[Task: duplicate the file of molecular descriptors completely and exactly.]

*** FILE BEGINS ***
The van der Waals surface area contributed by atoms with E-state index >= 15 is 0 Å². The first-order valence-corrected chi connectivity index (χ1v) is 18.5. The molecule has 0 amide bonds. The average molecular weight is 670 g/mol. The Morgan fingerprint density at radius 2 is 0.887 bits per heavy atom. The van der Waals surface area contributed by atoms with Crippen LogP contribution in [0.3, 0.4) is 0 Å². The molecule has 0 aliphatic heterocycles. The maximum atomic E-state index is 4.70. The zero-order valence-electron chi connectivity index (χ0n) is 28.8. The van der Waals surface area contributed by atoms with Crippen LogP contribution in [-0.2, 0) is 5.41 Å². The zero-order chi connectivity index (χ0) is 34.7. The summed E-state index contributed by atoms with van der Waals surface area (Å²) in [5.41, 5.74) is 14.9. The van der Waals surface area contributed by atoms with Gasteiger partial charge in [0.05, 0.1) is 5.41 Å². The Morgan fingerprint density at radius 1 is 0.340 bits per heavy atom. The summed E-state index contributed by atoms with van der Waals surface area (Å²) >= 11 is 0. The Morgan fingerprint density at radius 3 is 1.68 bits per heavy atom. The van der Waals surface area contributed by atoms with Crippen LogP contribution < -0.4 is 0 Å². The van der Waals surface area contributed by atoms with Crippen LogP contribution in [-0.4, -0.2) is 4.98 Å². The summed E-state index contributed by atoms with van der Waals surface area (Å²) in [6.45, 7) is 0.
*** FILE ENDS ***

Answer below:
The van der Waals surface area contributed by atoms with E-state index >= 15 is 0 Å². The first-order valence-corrected chi connectivity index (χ1v) is 18.5. The molecule has 0 amide bonds. The average molecular weight is 670 g/mol. The Morgan fingerprint density at radius 2 is 0.887 bits per heavy atom. The van der Waals surface area contributed by atoms with Crippen LogP contribution in [0.3, 0.4) is 0 Å². The molecule has 0 aliphatic heterocycles. The maximum atomic E-state index is 4.70. The zero-order valence-electron chi connectivity index (χ0n) is 28.8. The van der Waals surface area contributed by atoms with Crippen LogP contribution in [-0.2, 0) is 5.41 Å². The zero-order chi connectivity index (χ0) is 34.7. The summed E-state index contributed by atoms with van der Waals surface area (Å²) in [5.41, 5.74) is 14.9. The van der Waals surface area contributed by atoms with Gasteiger partial charge in [0.05, 0.1) is 5.41 Å². The Morgan fingerprint density at radius 1 is 0.340 bits per heavy atom. The summed E-state index contributed by atoms with van der Waals surface area (Å²) >= 11 is 0. The Morgan fingerprint density at radius 3 is 1.68 bits per heavy atom. The van der Waals surface area contributed by atoms with Crippen LogP contribution < -0.4 is 0 Å². The van der Waals surface area contributed by atoms with Crippen LogP contribution in [-0.4, -0.2) is 4.98 Å². The summed E-state index contributed by atoms with van der Waals surface area (Å²) in [6.45, 7) is 0.